Advanced spectroscopy techniques used in blood disorder research
Monday, December 21, 2009 - 7:00pm
Prof. Subra Suresh and other MIT researchers are studying the healthy vibrations of blood cells using advanced spectroscopy techniques.
Pharmaceutical manufacturing innovations
Sunday, March 11, 2012 - 8:00pm
A new system developed by Professor Klavs Jensen and his collaborators could help transform the pharmaceutical industry. See the MIT News Office for the full story.
New developments in wireless drug-delivery systems
Thursday, February 16, 2012 - 7:00pm
Professor Michael Cima and his collaborators have reported successful human tests for first wirelessly controlled drug-delivery chip and announced that a clinical trial of the programmable, implantable device shows promise in treating osteoporosis.
New understanding of malaria protein
Thursday, August 30, 2012 - 8:00pm
Protein impedes microcirculation of malaria-infected red blood cells; MIT-led research team finds that protein significantly reduces infected cells’ ability to squeeze through tiny channels compared to healthy cells.
Prof. Irvine and colleagues are working on an AIDS vaccine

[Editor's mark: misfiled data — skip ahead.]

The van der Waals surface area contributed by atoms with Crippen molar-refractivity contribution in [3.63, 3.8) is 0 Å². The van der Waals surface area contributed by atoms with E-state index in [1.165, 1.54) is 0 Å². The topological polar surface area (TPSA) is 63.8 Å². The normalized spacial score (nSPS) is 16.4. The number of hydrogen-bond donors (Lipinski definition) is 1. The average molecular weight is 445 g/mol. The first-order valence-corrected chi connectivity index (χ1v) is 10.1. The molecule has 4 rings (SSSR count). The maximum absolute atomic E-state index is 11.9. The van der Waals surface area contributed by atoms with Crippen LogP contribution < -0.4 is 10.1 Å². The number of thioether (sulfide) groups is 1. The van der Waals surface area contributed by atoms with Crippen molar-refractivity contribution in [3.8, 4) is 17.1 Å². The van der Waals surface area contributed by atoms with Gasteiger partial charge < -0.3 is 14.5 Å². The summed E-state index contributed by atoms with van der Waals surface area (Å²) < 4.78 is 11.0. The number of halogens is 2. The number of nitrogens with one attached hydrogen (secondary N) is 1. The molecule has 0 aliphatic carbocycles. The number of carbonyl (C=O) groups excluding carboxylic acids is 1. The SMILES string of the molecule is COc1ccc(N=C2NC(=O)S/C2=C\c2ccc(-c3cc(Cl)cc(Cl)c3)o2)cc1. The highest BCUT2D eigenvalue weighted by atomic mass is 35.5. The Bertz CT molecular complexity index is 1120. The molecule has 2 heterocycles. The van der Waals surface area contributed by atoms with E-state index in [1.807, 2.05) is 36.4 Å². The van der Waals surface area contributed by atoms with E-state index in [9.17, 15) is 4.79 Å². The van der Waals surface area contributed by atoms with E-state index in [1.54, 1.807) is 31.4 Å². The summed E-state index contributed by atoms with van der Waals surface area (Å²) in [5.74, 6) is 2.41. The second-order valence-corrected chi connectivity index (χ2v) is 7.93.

Thursday, October 18, 2012 - 8:00pm
Prof. Darrell Irvine and colleagues Darrell Irvine have received funding to break down silos of scientific disciplines to create an AIDS vaccine.
MIT team examines effect of exercise on arthritis
Thursday, April 25, 2013 - 8:00pm
MIT engineers find that in the earliest stages of arthritis, high-impact exercise may worsen cartilage damage. See the MIT News Office for the full story.
Last November, GlaxoSmithKline reported a disappointing 30 percent effectiveness in a trial for its RTS,S anti-malarial vaccine.
Using nanotechnology to study malaria
Wednesday, February 6, 2013 - 7:00pm
Dr Ming Dao, Research Scientist, integrates nano-mechanics and bioengineering to study the parasites that cause malaria. See the MIT Industrial Liaison site for an article about his research.
Polymer films used in vaccinations
Sunday, January 27, 2013 - 7:00pm
A polymer film that gradually releases DNA coding for viral proteins could offer a better alternative to traditional vaccines; Professor Darrell Irvine and his collaborators are working on just such a technology.